But low and behold, the tea partiers were actually:

  • only 24% of all registered voters, including the Boomers
  • overwhelmingly White & male
  • retired or semi-retired so they had lots of time on their hands
  • or unemployed so they had lots of time on their hands and they were really cranky…

These subjects’ main complaint was that government programs designed to help the people of the land, are bad…except the ones they use (as, alas, many of them were on a thing called “Social Security,” a government program designed to help the aging people of the land…or something called “unemployment compensation,” a government program to help people pay their bills while they’re out of work…).

And they vowed to take their revenge on any of the land’s leaders who voted for any new such programs like health care reform, which they didn’t believe to be needed since most of them would soon be eligible for “Medicare” – another government program providing medical coverage for older subjects…

But alack, what about the other 76%?  Where did they stand?  What did they want?  Why were their voices not resounding out across the land?  Where were the women?  The non-White ethnic groups?  The non-retired & employed?

Unfortunately for the mighty land, based on a type of governance called “democracy” whereby it was the peoples’ votes and knowledge of the issues that the rules of law were made, as it turns out the majority of its subjects didn’t vote, got there “issue knowledge” from 2 minute “sound bites” designed to inflame more than inform, or just stayed silent in their own discontent about the discontented minority.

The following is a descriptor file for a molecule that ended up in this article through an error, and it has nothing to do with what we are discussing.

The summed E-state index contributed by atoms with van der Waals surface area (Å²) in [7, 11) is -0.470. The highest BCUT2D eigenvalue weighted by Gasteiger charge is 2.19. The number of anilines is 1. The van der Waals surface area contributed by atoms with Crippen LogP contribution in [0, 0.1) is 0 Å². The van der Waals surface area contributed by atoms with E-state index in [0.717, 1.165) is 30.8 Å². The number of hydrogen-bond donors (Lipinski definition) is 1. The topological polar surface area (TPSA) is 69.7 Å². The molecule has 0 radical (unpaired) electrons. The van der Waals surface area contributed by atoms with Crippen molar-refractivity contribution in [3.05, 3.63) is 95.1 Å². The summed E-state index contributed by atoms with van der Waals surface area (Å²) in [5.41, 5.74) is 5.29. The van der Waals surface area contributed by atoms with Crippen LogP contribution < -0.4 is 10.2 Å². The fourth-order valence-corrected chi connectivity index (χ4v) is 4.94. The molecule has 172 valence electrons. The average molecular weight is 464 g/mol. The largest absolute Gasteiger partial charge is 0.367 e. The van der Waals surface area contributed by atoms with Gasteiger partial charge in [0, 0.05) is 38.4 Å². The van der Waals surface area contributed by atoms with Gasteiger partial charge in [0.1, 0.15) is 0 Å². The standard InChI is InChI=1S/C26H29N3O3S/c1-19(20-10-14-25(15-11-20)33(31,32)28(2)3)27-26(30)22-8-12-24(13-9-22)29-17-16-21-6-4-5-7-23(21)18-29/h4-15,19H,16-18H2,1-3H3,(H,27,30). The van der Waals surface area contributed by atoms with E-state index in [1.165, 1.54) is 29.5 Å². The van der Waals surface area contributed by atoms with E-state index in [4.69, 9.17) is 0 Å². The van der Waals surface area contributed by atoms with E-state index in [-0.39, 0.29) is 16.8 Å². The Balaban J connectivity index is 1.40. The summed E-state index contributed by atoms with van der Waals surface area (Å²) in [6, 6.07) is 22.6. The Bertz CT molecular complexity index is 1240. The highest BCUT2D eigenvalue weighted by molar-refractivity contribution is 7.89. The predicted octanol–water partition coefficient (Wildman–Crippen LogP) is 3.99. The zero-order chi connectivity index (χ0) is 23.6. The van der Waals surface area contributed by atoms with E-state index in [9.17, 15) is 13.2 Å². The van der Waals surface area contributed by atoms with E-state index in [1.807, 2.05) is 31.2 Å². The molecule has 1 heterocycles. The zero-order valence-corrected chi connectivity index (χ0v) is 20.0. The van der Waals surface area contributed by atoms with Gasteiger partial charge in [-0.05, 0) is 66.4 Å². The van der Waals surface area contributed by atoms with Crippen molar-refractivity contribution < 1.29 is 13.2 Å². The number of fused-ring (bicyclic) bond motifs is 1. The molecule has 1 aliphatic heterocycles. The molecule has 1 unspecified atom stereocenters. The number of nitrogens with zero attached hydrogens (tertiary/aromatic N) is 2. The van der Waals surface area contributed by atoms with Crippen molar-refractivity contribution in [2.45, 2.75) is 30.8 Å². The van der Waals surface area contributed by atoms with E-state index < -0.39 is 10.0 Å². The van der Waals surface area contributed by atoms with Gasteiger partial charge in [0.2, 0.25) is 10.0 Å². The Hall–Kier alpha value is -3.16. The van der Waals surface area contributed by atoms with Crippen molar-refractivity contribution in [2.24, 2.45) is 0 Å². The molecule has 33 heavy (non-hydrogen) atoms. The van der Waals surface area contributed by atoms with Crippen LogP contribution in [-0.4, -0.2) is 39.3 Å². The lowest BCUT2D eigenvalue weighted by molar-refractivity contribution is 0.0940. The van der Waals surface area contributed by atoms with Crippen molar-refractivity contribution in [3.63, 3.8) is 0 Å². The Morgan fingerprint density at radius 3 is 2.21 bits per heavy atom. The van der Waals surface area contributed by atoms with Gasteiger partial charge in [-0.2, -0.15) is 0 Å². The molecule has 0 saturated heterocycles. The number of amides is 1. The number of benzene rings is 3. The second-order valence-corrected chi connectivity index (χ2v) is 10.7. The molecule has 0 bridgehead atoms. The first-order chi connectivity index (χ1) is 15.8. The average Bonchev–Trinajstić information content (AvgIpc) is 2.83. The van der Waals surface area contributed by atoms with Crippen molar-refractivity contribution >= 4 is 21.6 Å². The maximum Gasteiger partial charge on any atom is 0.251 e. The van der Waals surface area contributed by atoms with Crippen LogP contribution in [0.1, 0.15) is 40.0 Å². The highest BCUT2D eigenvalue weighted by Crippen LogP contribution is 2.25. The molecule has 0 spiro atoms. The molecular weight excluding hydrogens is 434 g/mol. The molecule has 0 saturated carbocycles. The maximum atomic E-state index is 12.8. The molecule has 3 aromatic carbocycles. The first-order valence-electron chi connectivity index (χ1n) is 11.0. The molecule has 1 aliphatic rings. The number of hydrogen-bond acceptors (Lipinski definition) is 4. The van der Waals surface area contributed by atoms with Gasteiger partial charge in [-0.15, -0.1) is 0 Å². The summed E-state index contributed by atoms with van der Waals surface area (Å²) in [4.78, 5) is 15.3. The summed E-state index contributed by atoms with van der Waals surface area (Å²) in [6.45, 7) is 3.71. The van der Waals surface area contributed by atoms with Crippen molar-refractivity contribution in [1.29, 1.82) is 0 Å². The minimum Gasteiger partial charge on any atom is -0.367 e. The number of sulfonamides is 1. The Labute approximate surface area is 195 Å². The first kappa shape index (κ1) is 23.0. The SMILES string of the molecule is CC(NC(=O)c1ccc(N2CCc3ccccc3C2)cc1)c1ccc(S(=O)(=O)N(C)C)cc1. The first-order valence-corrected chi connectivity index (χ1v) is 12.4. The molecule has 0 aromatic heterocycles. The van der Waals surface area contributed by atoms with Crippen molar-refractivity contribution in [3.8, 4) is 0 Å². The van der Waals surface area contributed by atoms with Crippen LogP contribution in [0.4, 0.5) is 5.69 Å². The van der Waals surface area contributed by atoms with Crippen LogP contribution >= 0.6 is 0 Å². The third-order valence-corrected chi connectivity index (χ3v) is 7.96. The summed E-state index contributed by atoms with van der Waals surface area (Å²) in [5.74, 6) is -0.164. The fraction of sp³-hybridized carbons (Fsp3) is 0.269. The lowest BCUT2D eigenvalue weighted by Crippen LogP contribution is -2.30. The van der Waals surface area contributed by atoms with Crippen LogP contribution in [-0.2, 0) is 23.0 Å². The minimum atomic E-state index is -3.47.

Then there were things called “polls” whereby subjects were asked what they thought about things.  And one such poll in a part of the land called “FloriDUH” showed that most subjects were against the new healthcare reform.  Alas, the poll had what was called a “margin of error” (how likely the poll sampling reflects the rest of the land’s views) of 15% – a credible poll has a margin of error of no more than 3%; 10% is considered highly unreliable – which meant that the poll reflected the actual views of… those polled….  And they lived in a State where subjects regularly re-elected legislators who polluted the environments on which the main source of income was dependent (tourism), decried “government spending” while grabbing their share of it, and balanced their budget by giving their big businesses lots of tax breaks while decimating all the programs for their most vulnerable subjects (from the developmentally disabled to abused/neglected children).

Thus, over a short period of time, and with help from the entire range of main stream media, it appeared that a minority of the land’s subjects would be able to dictate what the majority would get & what they “should” believe.  Why did the majority put up with this?

Would they remain silent no more, understanding that so long as they did, the country would not be “majority ruled” any longer?!

We don’t as yet know the answer, but the moral of the story is:

In a land where the majority rules, and that majority is a “silent” one because they are either apathetic or “too busy to get involved,” the many will see their fate sealed by the will of the few…and in any other land, that is called “dictatorship.”

The Real Issues for Health Care Reform

Boomers face the highest levels of unemployment since our post college days, which, of course, includes loss of medical benefits – none of us yet qualify for Medicare.

So, reform is crucial for us, particularly at our age (we need insurance more to stay healthy).

Yet some of us remain vehemently opposed to this legislation, purportedly because it unacceptably adds to the federal deficit, and/or does too little to impact change that is significant enough to matter.

Both objections are founded in specious reasoning (or for some, no reasoning at all, unfortunate for the most educated generation our nation has ever had…).  According to the CBO, the bill will reduce the deficit, and the elements of the bill clearly provide long overdue protections, some immediate.